The New York Islanders are a storied franchise. Coming into the league in 1972, they wasted no time at all. Within eight seasons of coming into the NHL, they would go on to become one of the best dynasties in NHL history. They went on to win four Stanley Cups – straight – from 1979-80 to 1982-83. A large part of how they did that was the NHL Entry Draft.
Since the lead up to that historic run, the Islanders haven’t had as much success in the draft. They’ve drafted excellent players, current and future Hall-of-Famers, but looking at their entire draft, there’s been some clear misses.
This list will look at the entire draft classes and pick the five best in Islanders’ history. They are listed in order of the year, rather than being ranked.
1972 Islanders Entry and Expansion Draft
The Islanders, along with the Atlanta Flames, became the 13th and 14th teams in the NHL, as mentioned, in 1972. The expansion draft was held just before the entry draft. Among their expansion selections were goaltender Billy Smith, and forward Ed Westfall.
Believe it or not, Smith was the fourth goaltender selected in the draft. He wound up having the best career out of the four, winning 304 games in 17 seasons on the Island. “Battlin’ Billy” helped lead the team to their four Stanley Cups and won the Conn Smythe Trophy in 1983. He also won the Vezina Trophy as the top goaltender in the league in 1982. The star goaltender was inducted into the Hockey Hall of Fame in 1993.
Westfall was named the first captain in team history. He scored the first goal in team history, ironically enough in their first game against their fellow new club, the Flames. Westfall played seven seasons with the Islanders before retiring following the 1978-79 season.
The team did quite well in the entry draft that season, as well. New York held the top overall selection and went with winger Billy Harris. The Toronto native started his career with six-straight 20-goal seasons, with a career-high 32 in 1975-76, when he was named to the All-Star team. Harris was not a part of the Cup-winning teams as he was traded to the Los Angeles Kings for Butch Goring on March 10, 1980.
Lorne Henning, taken in the second round, 17th overall, played his entire, nine-year career with the Islanders. The center was a player/coach for the team in the 1980-81 season, becoming the last player/coach on a Stanley Cup-winning team. He became the head coach following Al Arbour’s retirement after the 1993-94 season.
Bob Nystrom was selected in the third round, 33rd overall. “Mr. Islander” scored arguably the most memorable goal in team history, the Cup-clinching goal in Game 6 of the 1980 Final against the Philadelphia Flyers. Henning assisted on the goal. Nystrom played 900 games on the Island, collecting 235 goals, 278 assists and 513 points. He had 20-plus goals seven times. The team retired his No. 23 in 1995.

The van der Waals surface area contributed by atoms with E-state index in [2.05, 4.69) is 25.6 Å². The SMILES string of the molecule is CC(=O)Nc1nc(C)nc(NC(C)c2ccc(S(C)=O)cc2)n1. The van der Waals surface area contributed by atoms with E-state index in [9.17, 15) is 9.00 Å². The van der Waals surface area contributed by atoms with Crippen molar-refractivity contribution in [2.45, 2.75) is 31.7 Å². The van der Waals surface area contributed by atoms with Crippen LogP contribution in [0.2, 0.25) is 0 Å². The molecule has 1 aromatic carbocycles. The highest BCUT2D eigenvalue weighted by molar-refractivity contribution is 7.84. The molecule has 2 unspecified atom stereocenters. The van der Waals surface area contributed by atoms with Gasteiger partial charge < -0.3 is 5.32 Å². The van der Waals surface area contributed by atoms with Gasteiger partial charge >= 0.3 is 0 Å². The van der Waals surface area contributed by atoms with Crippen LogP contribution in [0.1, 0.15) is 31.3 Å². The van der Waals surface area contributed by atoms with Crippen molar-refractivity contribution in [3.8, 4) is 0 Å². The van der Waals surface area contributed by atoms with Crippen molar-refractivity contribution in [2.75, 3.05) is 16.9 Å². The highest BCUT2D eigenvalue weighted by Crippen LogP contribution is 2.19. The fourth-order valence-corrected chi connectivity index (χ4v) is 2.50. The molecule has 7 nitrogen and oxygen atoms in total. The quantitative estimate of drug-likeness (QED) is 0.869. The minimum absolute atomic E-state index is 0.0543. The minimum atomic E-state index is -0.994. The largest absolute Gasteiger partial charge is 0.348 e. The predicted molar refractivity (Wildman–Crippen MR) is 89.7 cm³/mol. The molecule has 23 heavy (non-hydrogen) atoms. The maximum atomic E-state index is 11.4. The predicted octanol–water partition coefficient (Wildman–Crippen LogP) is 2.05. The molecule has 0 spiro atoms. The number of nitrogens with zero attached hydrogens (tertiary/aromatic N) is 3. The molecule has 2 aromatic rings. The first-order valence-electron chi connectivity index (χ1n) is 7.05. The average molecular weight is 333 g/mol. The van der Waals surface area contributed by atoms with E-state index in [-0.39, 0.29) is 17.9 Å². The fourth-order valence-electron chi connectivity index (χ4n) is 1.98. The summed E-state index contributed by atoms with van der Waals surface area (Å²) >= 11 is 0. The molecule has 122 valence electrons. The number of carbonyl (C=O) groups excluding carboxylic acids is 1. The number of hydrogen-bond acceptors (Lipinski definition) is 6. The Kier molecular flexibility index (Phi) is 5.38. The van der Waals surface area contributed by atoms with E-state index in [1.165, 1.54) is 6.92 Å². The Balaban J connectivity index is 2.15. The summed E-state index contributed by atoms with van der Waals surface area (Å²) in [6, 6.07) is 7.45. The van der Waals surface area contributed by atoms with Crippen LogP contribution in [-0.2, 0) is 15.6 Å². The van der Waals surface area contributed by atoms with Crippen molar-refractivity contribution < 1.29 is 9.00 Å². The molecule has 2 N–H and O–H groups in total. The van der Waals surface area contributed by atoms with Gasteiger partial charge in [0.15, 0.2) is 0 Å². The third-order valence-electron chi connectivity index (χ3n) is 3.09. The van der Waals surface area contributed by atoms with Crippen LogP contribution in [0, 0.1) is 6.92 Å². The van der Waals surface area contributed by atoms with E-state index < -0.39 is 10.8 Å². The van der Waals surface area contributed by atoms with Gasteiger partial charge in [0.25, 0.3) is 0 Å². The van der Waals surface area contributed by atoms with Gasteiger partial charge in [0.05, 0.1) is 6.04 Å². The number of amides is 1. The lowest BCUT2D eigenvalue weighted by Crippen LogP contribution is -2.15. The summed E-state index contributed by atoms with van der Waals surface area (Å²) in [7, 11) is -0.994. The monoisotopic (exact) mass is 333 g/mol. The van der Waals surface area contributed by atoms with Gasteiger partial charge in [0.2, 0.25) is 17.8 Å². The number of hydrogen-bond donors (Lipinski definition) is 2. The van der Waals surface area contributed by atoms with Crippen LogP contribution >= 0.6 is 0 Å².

Related: Top 5 Islanders Goals of All Time
Further in the draft, Garry Howatt was selected in the 10th round, 144th overall. He scored a career-high 21 goals in the 1975-76 season. Known for their scrappy and energetic style of play, Howatt and Nystrom formed the ‘Dynamic Duo”. He was a member of the 1980 and 1981 Stanley Cup Champions. When he was traded prior to the start of the 1981-82 season, Howatt held the Islanders’ career penalty-minutes record (1,466) and career playoffs penalty-minutes record (279).
1973 Islanders Draft Class
The Islanders’ second draft was just as impactful as the first. Once again, it started at the top. The team had the first-overall selection again, this time choosing defenseman Denis Potvin. He played his entire 15-year career with the Islanders, winning the Calder Trophy, three Norris Trophies, a seven-time All-Star, and was regularly in the conversation for the Hart Trophy.
Potvin was a part of all four Stanley Cups and was a regular contributor on the team. He finished his career with 310 goals, 742 assists and 1,052 assists – in 1,060 games. His goal total broke Bobby Orr’s record for most by a defenseman. He still sits fifth on that list. He was inducted into the Hockey Hall of Fame in 1991 and his number was retired a year later.
The Islanders’ second pick didn’t come until the third round, 33rd overall. Dave Lewis was another defender drafted, and yet another to play over 1,000 games in the NHL. Of his 1,008 games, 514 of them came with the Islanders.
The 49th pick of the draft, in the fourth round, was Andre St. Laurent. He played five seasons with the Islanders, but 11 overall, playing in 644 games. Not exactly a household name, but St. Laurent’s longevity in the NHL proved why he was a worthwhile pick in the 1973 draft.
Skipping down to the ninth round, 129th overall, the Islanders selected Bob Lormier. Lormier was a part of the first two Stanley Cup championships for the Islanders, before being traded to the Colorado Rockies in 1981 for their 1983 first-round pick (which just so happened to be Pat LaFontaine). If his 529 games and 112 points aren’t enough, getting the Isles LaFontaine is a pretty big plus.
1974 Islanders Draft Class
Third draft in a row – all filled with incredible talent. Few teams can boast that they drafted two future Hall of Famers in the same draft. The Islanders selected Clark Gillies fourth overall and Bryan Trottier 22nd overall. Gillies provided the Isles with an offensive and literal punch. Gillies had six 30-goal seasons for New York. The 2002 Hall-of-Fame inductee played 872 games, scoring 304 goals and 359 assists with the Islanders. His No. 9 was retired in 1996.